COLUMBIA, S.C. -- South Carolina's top accountant is accused of using campaign money to accompany his girlfriend to the Republican National Convention last year.

The state Ethics Commission found probable cause last month that Comptroller General Richard Eckstrom violated state ethics law. He faces six charges of using campaign money for personal benefit, according to documents obtained Thursday by The Associated Press.

Under state law, ethics complaints stay secret until probable cause is found.

The 65-year-old Republican, first elected to the office in 2002, reported spending $1,642 in campaign money for gasoline, food and the hotel stay during the GOP convention in Florida in August 2012. Eckstrom's girlfriend was an alternate delegate.

His chief of staff, Eddie Gunn, points to a section of state law specifying that travel expenses connected to a political event can be paid out of campaign coffers.

"It's mystifying that they're not being regarded as permitted political expenses," he said. "Very clearly, this is a political event."

But ethics director Herb Hayden said Eckstrom was not at the convention in any official capacity. He attended functions using his girlfriend's guest pass, he said.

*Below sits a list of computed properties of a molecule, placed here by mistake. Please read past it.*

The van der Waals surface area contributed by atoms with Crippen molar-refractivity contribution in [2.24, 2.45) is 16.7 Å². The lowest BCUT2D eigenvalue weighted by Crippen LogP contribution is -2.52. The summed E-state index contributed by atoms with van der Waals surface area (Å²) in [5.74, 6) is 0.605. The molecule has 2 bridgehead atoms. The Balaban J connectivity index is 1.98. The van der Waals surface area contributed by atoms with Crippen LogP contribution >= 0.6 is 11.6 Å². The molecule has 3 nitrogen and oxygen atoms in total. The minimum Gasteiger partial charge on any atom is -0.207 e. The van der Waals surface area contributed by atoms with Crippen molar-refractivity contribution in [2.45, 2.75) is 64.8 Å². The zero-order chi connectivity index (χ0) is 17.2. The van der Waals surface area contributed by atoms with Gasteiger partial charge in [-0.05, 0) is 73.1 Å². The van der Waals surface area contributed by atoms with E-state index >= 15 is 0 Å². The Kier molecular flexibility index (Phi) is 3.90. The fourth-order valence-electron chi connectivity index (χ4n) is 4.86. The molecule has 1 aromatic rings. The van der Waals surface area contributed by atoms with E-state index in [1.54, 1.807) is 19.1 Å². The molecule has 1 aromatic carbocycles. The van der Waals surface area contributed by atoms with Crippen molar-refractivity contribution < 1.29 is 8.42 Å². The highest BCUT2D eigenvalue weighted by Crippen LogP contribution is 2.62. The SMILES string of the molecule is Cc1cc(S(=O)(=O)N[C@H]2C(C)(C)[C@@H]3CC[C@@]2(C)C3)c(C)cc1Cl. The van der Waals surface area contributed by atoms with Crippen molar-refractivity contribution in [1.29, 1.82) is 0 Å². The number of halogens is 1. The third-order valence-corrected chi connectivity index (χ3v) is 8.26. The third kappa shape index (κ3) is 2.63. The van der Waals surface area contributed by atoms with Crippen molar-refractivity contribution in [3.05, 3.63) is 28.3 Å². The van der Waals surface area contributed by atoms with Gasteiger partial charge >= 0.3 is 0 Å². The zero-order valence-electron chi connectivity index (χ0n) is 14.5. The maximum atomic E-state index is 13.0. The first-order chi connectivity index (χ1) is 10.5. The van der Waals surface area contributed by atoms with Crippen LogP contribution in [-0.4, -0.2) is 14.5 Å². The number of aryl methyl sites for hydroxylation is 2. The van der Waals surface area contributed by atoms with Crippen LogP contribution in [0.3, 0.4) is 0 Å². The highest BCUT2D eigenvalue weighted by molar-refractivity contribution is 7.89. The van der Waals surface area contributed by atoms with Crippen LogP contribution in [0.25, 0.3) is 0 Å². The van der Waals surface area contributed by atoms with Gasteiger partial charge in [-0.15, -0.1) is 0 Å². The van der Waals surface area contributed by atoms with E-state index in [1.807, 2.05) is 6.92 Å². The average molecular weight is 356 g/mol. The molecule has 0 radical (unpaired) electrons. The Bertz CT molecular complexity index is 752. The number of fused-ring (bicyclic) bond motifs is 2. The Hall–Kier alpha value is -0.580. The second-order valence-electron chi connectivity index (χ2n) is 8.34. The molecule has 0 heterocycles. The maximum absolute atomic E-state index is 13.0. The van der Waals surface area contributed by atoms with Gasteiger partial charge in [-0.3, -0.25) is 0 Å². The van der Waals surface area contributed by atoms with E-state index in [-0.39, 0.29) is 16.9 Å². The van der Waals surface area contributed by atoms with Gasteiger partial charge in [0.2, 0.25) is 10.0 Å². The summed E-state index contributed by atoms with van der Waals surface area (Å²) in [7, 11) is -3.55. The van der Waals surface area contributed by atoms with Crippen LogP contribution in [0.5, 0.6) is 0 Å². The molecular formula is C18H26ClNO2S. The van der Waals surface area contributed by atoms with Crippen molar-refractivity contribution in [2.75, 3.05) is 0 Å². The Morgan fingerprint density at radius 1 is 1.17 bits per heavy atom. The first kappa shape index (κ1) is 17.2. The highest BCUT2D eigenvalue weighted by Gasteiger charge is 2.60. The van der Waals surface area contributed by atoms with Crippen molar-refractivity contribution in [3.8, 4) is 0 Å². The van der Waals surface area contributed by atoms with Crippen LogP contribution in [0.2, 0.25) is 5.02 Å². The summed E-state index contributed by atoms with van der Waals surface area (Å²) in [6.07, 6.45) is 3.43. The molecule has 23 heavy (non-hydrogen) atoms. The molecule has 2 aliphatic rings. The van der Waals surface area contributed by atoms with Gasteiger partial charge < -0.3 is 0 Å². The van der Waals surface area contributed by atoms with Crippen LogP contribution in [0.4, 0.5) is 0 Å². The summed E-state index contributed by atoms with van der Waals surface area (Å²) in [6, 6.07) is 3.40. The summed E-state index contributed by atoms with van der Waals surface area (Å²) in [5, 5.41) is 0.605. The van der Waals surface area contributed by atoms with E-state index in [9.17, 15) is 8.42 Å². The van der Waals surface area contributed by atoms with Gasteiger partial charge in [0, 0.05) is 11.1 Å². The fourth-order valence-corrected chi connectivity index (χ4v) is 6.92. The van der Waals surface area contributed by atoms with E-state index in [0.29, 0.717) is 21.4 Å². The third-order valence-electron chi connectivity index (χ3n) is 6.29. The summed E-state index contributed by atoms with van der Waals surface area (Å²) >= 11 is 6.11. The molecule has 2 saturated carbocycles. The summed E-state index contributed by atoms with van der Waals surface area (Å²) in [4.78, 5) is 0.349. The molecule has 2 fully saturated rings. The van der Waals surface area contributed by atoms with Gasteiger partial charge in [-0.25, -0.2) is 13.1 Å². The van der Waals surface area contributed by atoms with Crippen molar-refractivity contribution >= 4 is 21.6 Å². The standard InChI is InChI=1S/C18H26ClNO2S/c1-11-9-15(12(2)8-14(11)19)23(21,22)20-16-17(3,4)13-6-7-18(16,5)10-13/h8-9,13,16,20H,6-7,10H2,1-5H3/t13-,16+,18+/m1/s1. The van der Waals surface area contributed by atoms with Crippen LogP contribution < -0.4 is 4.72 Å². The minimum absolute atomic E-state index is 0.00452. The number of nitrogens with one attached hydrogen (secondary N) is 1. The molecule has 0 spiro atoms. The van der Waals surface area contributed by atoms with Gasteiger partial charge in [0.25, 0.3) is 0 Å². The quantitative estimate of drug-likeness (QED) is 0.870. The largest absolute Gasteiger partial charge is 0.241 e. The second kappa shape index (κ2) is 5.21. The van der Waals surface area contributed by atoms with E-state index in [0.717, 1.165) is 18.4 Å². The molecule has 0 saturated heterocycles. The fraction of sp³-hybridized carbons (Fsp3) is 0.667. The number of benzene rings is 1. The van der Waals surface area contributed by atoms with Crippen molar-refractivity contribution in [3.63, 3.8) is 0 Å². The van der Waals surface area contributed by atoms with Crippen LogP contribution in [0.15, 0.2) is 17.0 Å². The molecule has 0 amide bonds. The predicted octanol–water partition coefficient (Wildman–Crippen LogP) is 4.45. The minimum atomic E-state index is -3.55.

State law allows campaign money to be used for expenses directly related to a campaign or for normal office expenses.

"Taking a vacation with your girlfriend is not a regular expense of the office," Hayden told the AP. "If he had been a delegate and there in his official capacity - if he went because he was state comptroller general - it would be a different situation. But he would not have gone had she not invited him, according to our investigation."

A hearing is scheduled March 9. By law, it will be closed to the public unless Eckstrom asks that it be open. Gunn said he was unsure whether Eckstrom would request that.

Possible penalties include up to $2,000 per offense and a public reprimand. State law allows for ethics fines to be paid from campaign cash.

According to Eckstrom's October 2012 campaign disclosure, he spent $1,372 at Innisbrook Resort in Innisbrook, Fla., during the convention. Other reported expenses were three stops for gasoline totaling $238 and two meals costing $32.

Eckstrom, state treasurer from 1995 to 1999, is expected to seek a fourth term as comptroller general in 2014. He had nearly $126,000 cash available as of his latest campaign filing in October.

It is not the first time Eckstrom has been under scrutiny for a trip.

During the 2006 campaign, Eckstrom reimbursed the state $669 for taking a state minivan and paying for fuel with a state-issued gas card on a 2004 family vacation to his native Minnesota, which he called a "mistake in judgment." The state Ethics Commission investigated and found no wrongdoing.